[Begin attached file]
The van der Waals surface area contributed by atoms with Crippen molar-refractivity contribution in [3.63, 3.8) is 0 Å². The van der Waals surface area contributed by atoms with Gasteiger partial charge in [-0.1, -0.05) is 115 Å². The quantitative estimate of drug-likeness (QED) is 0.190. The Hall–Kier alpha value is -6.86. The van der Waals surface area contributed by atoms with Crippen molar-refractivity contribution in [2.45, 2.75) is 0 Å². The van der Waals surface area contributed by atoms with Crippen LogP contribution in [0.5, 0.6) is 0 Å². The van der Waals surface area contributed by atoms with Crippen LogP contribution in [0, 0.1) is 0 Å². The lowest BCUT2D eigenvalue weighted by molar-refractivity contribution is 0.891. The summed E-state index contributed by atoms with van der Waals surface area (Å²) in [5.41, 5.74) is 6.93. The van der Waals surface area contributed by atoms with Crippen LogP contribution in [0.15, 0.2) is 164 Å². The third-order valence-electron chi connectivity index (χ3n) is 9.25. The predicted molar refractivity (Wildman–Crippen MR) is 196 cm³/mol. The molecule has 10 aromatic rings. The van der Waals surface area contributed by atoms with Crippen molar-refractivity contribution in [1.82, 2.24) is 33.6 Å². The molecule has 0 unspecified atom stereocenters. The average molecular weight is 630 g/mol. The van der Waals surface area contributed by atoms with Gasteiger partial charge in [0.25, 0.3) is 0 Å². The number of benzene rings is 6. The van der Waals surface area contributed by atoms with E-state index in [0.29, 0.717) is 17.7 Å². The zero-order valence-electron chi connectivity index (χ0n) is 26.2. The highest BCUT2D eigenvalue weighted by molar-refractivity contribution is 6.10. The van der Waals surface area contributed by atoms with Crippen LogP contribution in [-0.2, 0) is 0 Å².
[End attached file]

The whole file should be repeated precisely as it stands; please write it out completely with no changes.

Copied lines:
The van der Waals surface area contributed by atoms with Crippen molar-refractivity contribution in [3.63, 3.8) is 0 Å². The van der Waals surface area contributed by atoms with Gasteiger partial charge in [-0.1, -0.05) is 115 Å². The quantitative estimate of drug-likeness (QED) is 0.190. The Hall–Kier alpha value is -6.86. The van der Waals surface area contributed by atoms with Crippen molar-refractivity contribution in [2.45, 2.75) is 0 Å². The van der Waals surface area contributed by atoms with Crippen LogP contribution in [0.5, 0.6) is 0 Å². The van der Waals surface area contributed by atoms with Crippen LogP contribution in [0, 0.1) is 0 Å². The lowest BCUT2D eigenvalue weighted by molar-refractivity contribution is 0.891. The summed E-state index contributed by atoms with van der Waals surface area (Å²) in [5.41, 5.74) is 6.93. The van der Waals surface area contributed by atoms with Crippen LogP contribution in [0.15, 0.2) is 164 Å². The third-order valence-electron chi connectivity index (χ3n) is 9.25. The predicted molar refractivity (Wildman–Crippen MR) is 196 cm³/mol. The molecule has 10 aromatic rings. The van der Waals surface area contributed by atoms with Crippen molar-refractivity contribution in [1.82, 2.24) is 33.6 Å². The molecule has 0 unspecified atom stereocenters. The average molecular weight is 630 g/mol. The van der Waals surface area contributed by atoms with Gasteiger partial charge in [0.25, 0.3) is 0 Å². The number of benzene rings is 6. The van der Waals surface area contributed by atoms with E-state index in [0.29, 0.717) is 17.7 Å². The zero-order valence-electron chi connectivity index (χ0n) is 26.2. The highest BCUT2D eigenvalue weighted by molar-refractivity contribution is 6.10. The van der Waals surface area contributed by atoms with Crippen LogP contribution in [-0.2, 0) is 0 Å².